UN Secretary-General Antonio Guterres’ emotional speech during COP26 highlights the urgency of the climate situation. “Our addiction to fossil fuels is pushing humanity to the brink. We face a stark choice: Either we stop it — or it stops us. It is time to say enough! Enough of brutalizing biodiversity. Enough of killing ourselves with carbon. Enough of treating nature as a toilet. Enough of burning, drilling and mining our way deeper. We are digging our own graves. Our planet is changing before our eyes — from the ocean depths to mountain tops… we are still careening towards climate catastrophe.” This plundering seems to be never-ending. The wound, a systematic assault on the Earth, breaks down the balance of the planet. The bleeding wounds on Mother Earth creates a sense of brokenness in us. Leave out the greedy, the humans, in general, feel a state of hopelessness and helplessness with regard to the deterioration of the health of the planet. The worship of mammon now seems to have engulfed the entire planet. The struggle for power and control has reached new heights in our time. We, humans, keep looking with hope for the reversal of what had happened to the natural world.
Look at the First Holy Week. The experiences of the people who were around Jesus from the time of his entry into Jerusalem to his burial were the same – brokenness, helplessness and hopelessness. The person who taught them, listened to them, ate with them, healed them and spoke for them; is not with them now. He gave so much hope to the broken when he was alive. However, after everything shattered on the cross, they concluded. Those dejected people were not aware of the effect of Resurrection, which they themselves would experience. Jesus rose and the rest is the radical witnessing of the early Christians.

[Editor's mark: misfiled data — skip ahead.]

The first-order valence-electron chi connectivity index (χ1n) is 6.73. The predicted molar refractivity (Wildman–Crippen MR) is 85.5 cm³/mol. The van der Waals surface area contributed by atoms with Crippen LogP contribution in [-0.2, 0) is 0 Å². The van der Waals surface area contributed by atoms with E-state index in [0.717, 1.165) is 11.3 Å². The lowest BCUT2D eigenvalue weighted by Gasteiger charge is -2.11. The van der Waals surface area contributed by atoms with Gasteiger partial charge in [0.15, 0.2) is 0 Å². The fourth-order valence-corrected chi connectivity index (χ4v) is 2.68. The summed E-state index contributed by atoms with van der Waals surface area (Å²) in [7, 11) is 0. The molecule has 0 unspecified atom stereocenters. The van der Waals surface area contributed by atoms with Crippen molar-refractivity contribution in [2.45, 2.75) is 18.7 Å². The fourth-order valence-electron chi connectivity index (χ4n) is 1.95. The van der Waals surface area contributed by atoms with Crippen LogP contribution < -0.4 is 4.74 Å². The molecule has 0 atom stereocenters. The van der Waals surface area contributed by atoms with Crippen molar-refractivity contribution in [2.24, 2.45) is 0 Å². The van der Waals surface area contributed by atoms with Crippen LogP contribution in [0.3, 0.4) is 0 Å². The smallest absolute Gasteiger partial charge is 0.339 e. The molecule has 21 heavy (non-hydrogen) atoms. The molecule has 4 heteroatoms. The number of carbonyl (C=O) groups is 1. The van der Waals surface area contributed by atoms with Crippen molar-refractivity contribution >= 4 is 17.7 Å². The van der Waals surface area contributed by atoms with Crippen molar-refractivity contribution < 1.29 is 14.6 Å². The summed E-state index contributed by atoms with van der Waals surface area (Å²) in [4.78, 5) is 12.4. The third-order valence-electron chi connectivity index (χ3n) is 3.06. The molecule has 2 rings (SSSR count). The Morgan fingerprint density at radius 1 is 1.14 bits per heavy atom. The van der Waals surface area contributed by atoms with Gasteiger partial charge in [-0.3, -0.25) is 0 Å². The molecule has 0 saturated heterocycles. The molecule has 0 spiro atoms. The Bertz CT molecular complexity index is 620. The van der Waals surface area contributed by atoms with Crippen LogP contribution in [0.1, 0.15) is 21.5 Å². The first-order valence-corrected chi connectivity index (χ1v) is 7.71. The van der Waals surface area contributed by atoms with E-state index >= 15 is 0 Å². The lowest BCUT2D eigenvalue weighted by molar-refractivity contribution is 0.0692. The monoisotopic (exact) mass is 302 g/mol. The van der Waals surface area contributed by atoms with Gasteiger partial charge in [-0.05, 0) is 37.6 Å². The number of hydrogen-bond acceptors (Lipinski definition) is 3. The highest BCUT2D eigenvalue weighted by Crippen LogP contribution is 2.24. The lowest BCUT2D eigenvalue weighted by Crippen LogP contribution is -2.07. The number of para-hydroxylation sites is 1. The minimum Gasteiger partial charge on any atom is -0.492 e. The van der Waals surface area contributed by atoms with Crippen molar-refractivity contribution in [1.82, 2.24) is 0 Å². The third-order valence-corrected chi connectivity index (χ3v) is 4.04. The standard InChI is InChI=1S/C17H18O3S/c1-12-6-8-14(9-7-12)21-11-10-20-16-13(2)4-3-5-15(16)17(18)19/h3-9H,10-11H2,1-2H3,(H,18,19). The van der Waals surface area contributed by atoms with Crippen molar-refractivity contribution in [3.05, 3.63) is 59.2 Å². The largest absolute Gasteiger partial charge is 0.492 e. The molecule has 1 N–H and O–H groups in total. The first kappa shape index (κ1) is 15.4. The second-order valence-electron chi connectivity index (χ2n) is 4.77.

The Easter effect is life-changing. Broken and frightened hearts were transformed into burning and courageous hearts. We could see this effect in Peter, Paul, Stephen, Mary Magdalene and the early Christians who broke bread, shared property and shed blood for Christ. Today, on the whole, we don’t take Jesus seriously. Some Christians even think that they can take Jesus seriously without taking notice of what is happening in the world around them. However, Jesus’ discipleship, especially after his resurrection, is completely contextual. No excuses whatsoever.
As Easter people our perspectives and approaches on the ecological crisis should be different and should have Easter effect, like: